[webkit-dev] Fonts for WebKit tests on OS X?
fred.wang at free.fr
Sat Mar 12 01:27:30 PST 2016
Le 12/03/2016 02:01, Michael Catanzaro a écrit :
> Fred, if these fonts are not preinstalled, is MathML broken for users
> in practice?
Yes, math fonts are fundamental as long as you start using relative
complex math (integrals, big fence & radicals etc) or deliver documents
to people used to high rendering quality (e.g. scientists familiar to
LaTeX). In the screenshot of my initial message you can see some obvious
problems like horizontal brace not stretching or ridiculously small
> If so, that would be a good argument for installing the fonts by default.
Well that's what I believe too, but apparently OS vendors have not been
convinced so far. I hope that can change for Apple when WebKit has
better math rendering... I'd already be happy if there is a simple way
to use the fonts for Mac testing, but otherwise I guess we should just
focus on the GTK port for now and continue to mark MathML tests as
failing on other ports...
> That's kinda my concern with this Latin Modern Math font we're using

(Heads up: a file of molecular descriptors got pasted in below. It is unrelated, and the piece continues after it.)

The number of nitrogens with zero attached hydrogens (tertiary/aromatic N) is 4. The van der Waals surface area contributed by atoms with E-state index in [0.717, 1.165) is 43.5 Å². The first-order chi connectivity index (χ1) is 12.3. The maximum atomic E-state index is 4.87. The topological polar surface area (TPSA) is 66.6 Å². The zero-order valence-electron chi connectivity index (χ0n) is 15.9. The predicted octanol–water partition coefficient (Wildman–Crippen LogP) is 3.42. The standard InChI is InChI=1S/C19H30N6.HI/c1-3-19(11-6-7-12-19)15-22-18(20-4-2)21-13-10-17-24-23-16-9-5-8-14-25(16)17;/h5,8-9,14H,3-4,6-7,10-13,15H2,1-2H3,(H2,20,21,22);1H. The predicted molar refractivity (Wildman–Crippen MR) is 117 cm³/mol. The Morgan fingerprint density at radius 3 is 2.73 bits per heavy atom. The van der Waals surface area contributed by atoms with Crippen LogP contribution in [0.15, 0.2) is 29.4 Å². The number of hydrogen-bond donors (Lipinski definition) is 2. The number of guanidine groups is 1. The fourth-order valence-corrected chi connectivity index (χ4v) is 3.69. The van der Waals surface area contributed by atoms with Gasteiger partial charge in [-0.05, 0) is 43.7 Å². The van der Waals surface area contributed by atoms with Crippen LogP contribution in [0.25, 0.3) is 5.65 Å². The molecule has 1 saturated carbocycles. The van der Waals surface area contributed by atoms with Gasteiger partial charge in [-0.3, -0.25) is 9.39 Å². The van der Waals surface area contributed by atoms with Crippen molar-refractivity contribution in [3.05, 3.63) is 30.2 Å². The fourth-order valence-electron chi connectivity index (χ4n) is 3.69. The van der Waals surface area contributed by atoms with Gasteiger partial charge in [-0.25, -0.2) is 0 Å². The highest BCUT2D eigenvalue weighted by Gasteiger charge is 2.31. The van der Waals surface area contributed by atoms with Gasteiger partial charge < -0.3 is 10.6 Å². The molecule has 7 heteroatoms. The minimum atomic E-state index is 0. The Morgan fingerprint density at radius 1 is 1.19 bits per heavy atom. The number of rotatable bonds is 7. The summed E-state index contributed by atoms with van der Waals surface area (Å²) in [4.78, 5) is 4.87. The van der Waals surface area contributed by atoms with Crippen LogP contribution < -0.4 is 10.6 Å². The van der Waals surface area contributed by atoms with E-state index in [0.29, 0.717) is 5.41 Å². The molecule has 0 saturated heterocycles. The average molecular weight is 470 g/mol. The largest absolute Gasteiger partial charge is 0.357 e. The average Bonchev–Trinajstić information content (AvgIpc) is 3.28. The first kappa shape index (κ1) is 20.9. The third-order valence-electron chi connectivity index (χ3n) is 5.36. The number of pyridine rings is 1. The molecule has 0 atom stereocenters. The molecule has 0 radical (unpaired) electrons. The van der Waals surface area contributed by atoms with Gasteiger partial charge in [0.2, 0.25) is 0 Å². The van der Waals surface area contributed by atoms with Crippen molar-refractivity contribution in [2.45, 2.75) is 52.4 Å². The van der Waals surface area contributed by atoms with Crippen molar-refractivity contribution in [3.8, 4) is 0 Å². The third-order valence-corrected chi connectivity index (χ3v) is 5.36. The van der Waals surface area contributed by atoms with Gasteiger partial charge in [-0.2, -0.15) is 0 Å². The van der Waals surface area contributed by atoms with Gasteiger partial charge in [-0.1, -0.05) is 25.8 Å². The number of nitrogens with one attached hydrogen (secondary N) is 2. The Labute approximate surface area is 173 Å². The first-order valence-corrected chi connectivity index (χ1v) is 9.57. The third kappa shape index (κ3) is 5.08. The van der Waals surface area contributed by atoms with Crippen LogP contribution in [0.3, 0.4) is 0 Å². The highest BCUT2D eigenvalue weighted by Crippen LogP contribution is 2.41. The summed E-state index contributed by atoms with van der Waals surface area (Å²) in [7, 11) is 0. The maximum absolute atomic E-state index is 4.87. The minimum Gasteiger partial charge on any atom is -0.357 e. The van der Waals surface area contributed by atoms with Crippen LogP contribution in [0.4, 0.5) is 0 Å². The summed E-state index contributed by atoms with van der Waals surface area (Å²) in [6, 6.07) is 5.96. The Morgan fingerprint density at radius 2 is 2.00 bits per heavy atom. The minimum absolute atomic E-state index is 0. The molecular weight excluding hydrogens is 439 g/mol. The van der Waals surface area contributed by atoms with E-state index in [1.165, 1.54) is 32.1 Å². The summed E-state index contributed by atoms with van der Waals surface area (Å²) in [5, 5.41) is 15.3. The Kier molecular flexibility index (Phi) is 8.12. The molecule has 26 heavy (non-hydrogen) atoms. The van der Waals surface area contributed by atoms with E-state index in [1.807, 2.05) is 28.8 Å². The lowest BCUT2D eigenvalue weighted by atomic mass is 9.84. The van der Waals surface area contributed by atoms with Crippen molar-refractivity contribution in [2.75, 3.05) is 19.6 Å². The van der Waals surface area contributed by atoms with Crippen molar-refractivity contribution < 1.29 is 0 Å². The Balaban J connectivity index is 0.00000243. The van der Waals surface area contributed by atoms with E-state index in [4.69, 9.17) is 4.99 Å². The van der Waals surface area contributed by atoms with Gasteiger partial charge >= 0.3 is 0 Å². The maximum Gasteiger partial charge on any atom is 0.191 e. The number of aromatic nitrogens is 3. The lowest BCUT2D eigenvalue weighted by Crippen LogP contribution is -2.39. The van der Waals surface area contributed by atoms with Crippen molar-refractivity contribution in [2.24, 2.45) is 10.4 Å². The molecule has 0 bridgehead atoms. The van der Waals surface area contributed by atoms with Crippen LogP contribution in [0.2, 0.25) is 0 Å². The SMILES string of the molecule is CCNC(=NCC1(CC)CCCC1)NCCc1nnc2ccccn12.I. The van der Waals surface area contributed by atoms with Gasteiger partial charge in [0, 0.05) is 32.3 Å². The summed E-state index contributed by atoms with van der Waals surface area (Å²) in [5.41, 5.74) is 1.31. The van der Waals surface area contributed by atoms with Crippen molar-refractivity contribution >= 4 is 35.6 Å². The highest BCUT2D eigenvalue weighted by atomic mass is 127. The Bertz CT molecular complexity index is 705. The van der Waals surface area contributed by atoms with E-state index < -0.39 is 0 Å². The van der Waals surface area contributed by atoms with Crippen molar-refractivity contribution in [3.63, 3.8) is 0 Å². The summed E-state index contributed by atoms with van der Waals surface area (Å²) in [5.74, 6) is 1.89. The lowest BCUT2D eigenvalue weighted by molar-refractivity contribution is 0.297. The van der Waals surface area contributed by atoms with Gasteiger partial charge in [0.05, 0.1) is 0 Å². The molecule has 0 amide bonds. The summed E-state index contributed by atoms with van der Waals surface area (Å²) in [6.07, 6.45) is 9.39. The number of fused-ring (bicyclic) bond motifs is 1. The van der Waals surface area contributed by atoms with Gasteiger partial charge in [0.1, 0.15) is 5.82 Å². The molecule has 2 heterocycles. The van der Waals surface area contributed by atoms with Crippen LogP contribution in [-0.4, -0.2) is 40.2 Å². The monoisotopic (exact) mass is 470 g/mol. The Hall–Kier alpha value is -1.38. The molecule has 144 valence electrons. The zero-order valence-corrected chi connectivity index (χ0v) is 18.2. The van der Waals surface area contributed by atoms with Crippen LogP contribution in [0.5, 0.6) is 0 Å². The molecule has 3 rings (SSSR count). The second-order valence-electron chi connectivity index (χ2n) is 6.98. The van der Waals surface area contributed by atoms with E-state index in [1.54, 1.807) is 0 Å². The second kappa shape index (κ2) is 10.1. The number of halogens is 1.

> for the GTK port. We're not shipping that in Fedora and I doubt other
> distros are either, so if it's needed for MathML to work well, it's
> broken for users in practice.
Most (all?) Linux distros have TeXLive packages which include Latin
Modern Math, XITS Math (a fork of STIX to fix existing bugs), and more
math fonts. So it's relatively easy for users to install the fonts.
Ideally, the Latin Modern package should be a dependency of WebKitGTK+,
which I think I (or Martin Robinson) already asked in the past to some
distro maintainers when we added Latin Modern Math to the test environment.
In the case of Fedora, the good news is that STIX is installed by
default in the normal setup. The bad news is that the current 1.1
release of STIX has many bugs making it bad for math layout albeit not
as bad as with the obsolete version shipped in OS X. However, I'm
confident the Fedora package will be updated to version 2 when it is
See (*) for more details, which also gives an overview of the situation
in other operating systems. Given the lack of availability of math
fonts, workarounds have been considered but they add burden for each actor:
1) Web Engines: add fallback mechanisms e.g. scale transforms to stretch
the base size of operators (done in Gecko) or drawing them directly with
graphic functions (done in WebKit for radicals) etc However, people used
to high rendering quality find this kind of fallback particularly ugly.
Other people proposed to ship the big math fonts in the browsers, which
I believe would be sad...
2) Users: install fonts themselves or (specifically for mobile
platforms) install some browser addon providing them as Web fonts.
3) Authors: provide the math fonts as Web fonts on each website, ebook,
Web app etc
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